THIN LAYER CHROMATOGRAPHY
Q: Should I draw a line all the way across the plate at the origin?
A: No. Just make a pencil mark at one edge and use the line on an index card or piece of lined paper below the plate to align the spots. The reason is that any but the lightest of pencil marks will make a groove in the adsorbent layer, and can change the flow rate of solvent - this would be a real problem is it caused solvent to move faster in one area of the plate than the other.
Q: Do we keep the jar closed while developing the plate?
A: Yes - we want the atmosphere in the jar to be saturated with solvent vapor.
Q: My solvent front is uneven - what could this be due to?
A: Either you dropped the plate in rather than placing it slowly in the jar (causing solvent to splash on the plate) or you moved the jar. The jar should be left undisturbed during development and the solvent front should be a horizontal line. If not, the plate should be redone.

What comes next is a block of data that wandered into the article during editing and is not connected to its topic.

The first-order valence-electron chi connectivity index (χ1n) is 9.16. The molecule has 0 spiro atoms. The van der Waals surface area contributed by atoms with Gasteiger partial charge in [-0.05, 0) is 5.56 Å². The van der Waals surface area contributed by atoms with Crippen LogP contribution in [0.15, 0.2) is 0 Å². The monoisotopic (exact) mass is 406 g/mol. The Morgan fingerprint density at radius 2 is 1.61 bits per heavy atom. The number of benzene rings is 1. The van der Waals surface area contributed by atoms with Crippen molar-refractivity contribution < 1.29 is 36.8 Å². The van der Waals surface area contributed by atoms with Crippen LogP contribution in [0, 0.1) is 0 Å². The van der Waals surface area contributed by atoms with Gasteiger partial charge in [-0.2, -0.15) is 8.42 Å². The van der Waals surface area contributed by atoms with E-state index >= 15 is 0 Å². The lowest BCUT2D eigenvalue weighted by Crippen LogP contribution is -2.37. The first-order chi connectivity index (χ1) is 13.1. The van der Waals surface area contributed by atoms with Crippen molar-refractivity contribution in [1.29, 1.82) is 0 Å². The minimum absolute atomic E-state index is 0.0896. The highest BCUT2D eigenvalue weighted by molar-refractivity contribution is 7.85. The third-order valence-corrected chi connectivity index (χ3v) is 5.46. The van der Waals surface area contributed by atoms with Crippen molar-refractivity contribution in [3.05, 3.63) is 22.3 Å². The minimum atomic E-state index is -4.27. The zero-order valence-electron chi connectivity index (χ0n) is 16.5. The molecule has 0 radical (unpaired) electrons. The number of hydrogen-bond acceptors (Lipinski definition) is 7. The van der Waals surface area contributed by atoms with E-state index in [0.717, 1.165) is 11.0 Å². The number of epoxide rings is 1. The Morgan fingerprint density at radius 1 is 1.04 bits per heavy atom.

Q: I got a long smear on the plate, rather than a discrete spot. Why?
A: It sounds as if you overloaded the plate - try diluting your sample by about fivefold and running another plate.
Q: Do we develop all the way to the top of the plate?
A: No, stop a centimeter or two from the top. Don't forget to mark the solvent front before solvent evaporates.
Q: Can I develop the plate immediately after spotting?
A: You should wait about 5 minutes to let the spotting solvent dry. With some solvents (such as ethyl acetate) you can tell when this is by smell.
©2001,2002 Daniel A. Straus